There is a saying (which originates from Shakespeare’s play As You Like It) about having ‘too much of a good thing.’

For example, a piece of cake for dessert is a delicious treat but eating the whole cake could make you feel ill. A fresh snowfall makes a fun day on the ski hill, but an avalanche of snow is dangerous.

There is a tipping point.

Something that is good in moderation stops being enjoyable or useful in large quantities.

That is true for email, particularly when you have ADHD.

Email is a helpful communication tool. Much quicker than snail mail and more effective than smoke signals.

And yet too much of it causes that overloaded feeling.

Email in large quantities is overwhelming to the ADHD brain.

It causes information overload and makes processing the email challenging because the large volume can cause the brain to freeze. That makes decision making hard and causes procrastination and anxiety to set in.

Here are six do’s and don’ts to help with email overload.

1. Do have set times to open your inbox.

Limiting the number of times you open your inbox to two times a day at predetermined times (perhaps 9 a.m. and 2 p.m.) is helpful for three reasons.

A. Makes prioritizing easy

When you know you will be checking your email only two times a day, there is a natural sense of urgency when you open your inbox. It feels like you are on a mission and without really being conscious of it, you naturally prioritize your emails

. You reply to important emails and write tasks that are complex and need more thought on your do to list. By default, there isn’t much time look at the non-important email or to follow links in a leisurely way. That really helps with the email overload.

B. Helps with transitions

Shifting gears from one task to the next is challenging for ADHDers. It takes a lot of mental and emotional energy. If your inbox is always open, you are constantly transitioning from email to other tasks. In this fatigued state, your email feels more overwhelming than if your brain is fresh.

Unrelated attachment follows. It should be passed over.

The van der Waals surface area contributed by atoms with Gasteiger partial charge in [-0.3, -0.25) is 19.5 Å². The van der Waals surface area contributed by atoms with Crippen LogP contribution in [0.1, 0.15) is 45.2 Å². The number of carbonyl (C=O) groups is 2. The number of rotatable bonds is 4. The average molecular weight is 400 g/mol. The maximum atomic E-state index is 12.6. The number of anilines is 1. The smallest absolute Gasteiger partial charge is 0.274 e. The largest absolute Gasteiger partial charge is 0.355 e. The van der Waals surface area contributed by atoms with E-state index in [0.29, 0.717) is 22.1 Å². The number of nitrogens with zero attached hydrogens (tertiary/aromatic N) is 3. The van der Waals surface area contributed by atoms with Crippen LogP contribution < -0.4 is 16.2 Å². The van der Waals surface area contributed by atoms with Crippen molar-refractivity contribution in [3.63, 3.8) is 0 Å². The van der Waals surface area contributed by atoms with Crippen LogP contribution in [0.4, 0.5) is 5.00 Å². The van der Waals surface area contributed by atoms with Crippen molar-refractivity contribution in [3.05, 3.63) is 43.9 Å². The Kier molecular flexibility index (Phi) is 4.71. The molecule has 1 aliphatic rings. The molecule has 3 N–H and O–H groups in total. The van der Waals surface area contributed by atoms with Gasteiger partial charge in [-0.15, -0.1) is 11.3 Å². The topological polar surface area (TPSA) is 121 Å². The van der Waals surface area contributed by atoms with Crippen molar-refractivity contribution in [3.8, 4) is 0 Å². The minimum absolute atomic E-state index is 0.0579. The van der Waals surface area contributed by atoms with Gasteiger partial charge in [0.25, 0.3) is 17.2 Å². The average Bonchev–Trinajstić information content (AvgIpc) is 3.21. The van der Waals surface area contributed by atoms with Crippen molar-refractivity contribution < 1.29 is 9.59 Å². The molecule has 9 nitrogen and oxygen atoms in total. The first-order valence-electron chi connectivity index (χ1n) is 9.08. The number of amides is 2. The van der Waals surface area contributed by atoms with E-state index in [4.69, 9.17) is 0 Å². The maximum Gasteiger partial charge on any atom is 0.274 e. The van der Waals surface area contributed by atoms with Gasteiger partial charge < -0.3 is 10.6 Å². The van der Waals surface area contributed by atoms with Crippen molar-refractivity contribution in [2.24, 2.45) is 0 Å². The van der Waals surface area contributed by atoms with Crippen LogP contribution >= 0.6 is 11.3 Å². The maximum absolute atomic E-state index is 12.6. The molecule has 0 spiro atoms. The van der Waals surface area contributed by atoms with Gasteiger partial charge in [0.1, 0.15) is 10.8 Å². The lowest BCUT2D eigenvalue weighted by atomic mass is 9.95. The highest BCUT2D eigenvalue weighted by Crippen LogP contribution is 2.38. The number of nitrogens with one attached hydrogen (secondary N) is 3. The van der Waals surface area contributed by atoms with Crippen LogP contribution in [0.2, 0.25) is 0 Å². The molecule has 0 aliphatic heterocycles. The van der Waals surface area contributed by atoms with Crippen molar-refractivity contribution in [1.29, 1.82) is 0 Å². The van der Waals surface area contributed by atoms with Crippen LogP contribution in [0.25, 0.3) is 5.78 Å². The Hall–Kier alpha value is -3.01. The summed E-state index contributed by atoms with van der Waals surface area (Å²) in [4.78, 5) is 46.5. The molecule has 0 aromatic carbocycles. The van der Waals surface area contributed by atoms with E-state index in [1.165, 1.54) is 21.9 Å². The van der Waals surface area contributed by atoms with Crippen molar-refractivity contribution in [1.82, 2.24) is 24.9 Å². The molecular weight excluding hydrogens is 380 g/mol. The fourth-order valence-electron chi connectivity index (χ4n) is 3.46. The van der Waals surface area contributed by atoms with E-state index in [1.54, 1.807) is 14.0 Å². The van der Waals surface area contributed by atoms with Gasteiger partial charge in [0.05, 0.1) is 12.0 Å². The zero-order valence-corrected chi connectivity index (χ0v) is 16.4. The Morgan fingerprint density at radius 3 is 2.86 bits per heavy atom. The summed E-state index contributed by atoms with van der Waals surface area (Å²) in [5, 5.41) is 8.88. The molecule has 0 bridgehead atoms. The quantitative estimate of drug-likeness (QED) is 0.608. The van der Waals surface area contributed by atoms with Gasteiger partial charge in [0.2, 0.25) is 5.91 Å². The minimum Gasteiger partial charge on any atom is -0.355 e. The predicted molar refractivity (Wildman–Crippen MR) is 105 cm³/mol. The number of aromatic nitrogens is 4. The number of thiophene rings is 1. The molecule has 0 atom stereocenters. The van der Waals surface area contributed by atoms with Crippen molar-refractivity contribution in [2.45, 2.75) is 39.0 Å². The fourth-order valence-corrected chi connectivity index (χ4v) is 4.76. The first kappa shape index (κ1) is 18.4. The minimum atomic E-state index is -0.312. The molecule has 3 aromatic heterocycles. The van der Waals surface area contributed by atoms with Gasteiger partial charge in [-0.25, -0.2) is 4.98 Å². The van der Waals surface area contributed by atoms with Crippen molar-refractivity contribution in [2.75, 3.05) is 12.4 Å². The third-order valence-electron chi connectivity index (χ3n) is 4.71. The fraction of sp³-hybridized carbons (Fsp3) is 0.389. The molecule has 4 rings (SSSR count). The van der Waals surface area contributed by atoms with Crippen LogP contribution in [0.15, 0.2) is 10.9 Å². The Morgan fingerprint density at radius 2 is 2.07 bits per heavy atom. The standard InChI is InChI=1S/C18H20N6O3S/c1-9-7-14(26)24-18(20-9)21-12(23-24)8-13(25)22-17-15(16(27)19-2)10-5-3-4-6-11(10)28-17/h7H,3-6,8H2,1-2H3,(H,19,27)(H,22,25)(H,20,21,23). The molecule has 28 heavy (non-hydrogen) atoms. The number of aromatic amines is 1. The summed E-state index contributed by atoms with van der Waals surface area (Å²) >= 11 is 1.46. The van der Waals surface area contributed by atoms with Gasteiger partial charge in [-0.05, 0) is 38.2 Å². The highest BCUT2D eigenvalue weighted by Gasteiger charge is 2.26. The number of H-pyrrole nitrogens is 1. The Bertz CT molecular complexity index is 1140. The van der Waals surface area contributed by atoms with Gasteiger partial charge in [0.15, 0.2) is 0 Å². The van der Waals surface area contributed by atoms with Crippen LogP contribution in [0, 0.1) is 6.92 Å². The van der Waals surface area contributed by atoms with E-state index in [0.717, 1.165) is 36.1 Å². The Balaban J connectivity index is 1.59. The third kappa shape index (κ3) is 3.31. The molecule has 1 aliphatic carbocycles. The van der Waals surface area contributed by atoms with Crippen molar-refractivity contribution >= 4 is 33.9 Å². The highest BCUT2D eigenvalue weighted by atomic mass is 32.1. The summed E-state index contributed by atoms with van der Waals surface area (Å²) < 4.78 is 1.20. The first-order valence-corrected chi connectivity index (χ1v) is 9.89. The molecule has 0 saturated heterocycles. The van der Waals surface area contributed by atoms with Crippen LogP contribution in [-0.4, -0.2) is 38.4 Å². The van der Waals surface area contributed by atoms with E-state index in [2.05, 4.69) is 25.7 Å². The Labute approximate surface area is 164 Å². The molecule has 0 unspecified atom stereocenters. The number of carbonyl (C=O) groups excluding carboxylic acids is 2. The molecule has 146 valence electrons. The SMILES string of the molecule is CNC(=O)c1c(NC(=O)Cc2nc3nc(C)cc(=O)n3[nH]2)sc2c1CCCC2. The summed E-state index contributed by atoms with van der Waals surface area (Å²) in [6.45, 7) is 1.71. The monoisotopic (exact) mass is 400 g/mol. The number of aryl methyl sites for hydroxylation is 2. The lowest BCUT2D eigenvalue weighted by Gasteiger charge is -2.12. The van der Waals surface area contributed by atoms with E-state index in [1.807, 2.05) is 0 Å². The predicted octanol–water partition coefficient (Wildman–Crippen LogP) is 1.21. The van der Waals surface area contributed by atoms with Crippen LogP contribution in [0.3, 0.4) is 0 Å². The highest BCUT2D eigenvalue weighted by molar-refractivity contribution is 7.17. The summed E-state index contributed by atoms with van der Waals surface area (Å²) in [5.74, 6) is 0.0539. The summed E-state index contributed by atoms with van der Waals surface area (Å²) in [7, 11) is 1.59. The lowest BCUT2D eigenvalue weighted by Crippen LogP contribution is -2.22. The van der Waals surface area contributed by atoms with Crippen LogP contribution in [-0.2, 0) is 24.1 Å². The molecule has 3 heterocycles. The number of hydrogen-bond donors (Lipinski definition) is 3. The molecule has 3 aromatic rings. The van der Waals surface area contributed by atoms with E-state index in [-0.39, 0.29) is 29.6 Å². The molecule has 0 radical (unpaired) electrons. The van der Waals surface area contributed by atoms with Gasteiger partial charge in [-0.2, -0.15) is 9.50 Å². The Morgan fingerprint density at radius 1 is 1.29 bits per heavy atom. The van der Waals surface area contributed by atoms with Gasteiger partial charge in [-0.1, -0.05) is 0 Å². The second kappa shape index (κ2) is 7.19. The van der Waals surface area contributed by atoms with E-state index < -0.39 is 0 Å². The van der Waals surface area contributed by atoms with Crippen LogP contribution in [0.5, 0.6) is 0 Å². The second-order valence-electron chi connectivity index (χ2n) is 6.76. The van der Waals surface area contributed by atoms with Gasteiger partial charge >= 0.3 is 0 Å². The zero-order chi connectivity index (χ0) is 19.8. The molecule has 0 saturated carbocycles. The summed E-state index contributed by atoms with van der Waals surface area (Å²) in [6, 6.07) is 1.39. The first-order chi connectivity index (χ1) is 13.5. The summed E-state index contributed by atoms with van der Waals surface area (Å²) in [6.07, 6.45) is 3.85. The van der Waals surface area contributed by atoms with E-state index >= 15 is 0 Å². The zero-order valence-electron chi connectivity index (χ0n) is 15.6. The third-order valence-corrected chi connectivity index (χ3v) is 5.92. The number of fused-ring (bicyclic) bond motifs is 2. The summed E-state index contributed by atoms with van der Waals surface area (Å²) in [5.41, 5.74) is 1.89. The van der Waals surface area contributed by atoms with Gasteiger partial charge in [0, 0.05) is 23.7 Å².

C. Saves time

If your inbox is open all the time, it is human nature to be looking at it all day. Because tasks expand to fill the available time, most of your time will be spent reading emails, following links, etc. Then before you know it, it’s nearly bedtime, you don’t feel accomplished, and your inbox is still full which can lead to overwhelm.

2. Do use technology to help you.

Whether you use Gmail, Outlook or another program to read your email, there are some helpful tools you can use to avoid email overload.

Gmail, for example, automatically creates three tabs, Primary (real people that you know), Social (notifications from Facebook and other social networks) and Promotions (from companies).

If an email goes into the wrong tab, you can easily move it so that future emails will go in the appropriate tab.

Using tabs like this means you don’t have to sort through all your emails because the sorting has been done for you. You just need to process emails from your primary tab, which requires less mental effort because there are fewer emails to look at.

Once a week you could double check the other tabs in case something unexpected went into a different tab.

3. Don’t just check, reply

When you check your email, also reply. The exception to this rule is if it’s a very complicated or sensitive matter. If you read an email but don’t reply, chances are your head will be thinking about replying for hours. This can lead to overload, because an email that might take 10 minutes to write can feel like it’s taken four hours.

4. Do press unsubscribe

Press unsubscribe to newsletters and other mailings that you don’t enjoy or don’t get time to read.

5. Do ask to be removed from cc’s

Some people have a habit of cc-ing lots of people on every email they send. If it’s not relevant to you, ask to be removed.

6. Do maintain your boundaries

Sometimes people email you with things that are important to them but not for you. It can be easy to get caught up in their urgency, reply and do the requested actions. This is very generous and helpful of you, but can mean you aren’t moving your important work tasks forward.

Because the request has come via email, it can slip through your normal unconscious filter of whether something is in your job description.

Maintaining boundaries is hard when you have ADHD so this might feel scary at first. However, by not replying to these emails, the requests will slow down and even stop, which means fewer emails to process.

What helps you with email overload? Leave a comment below.


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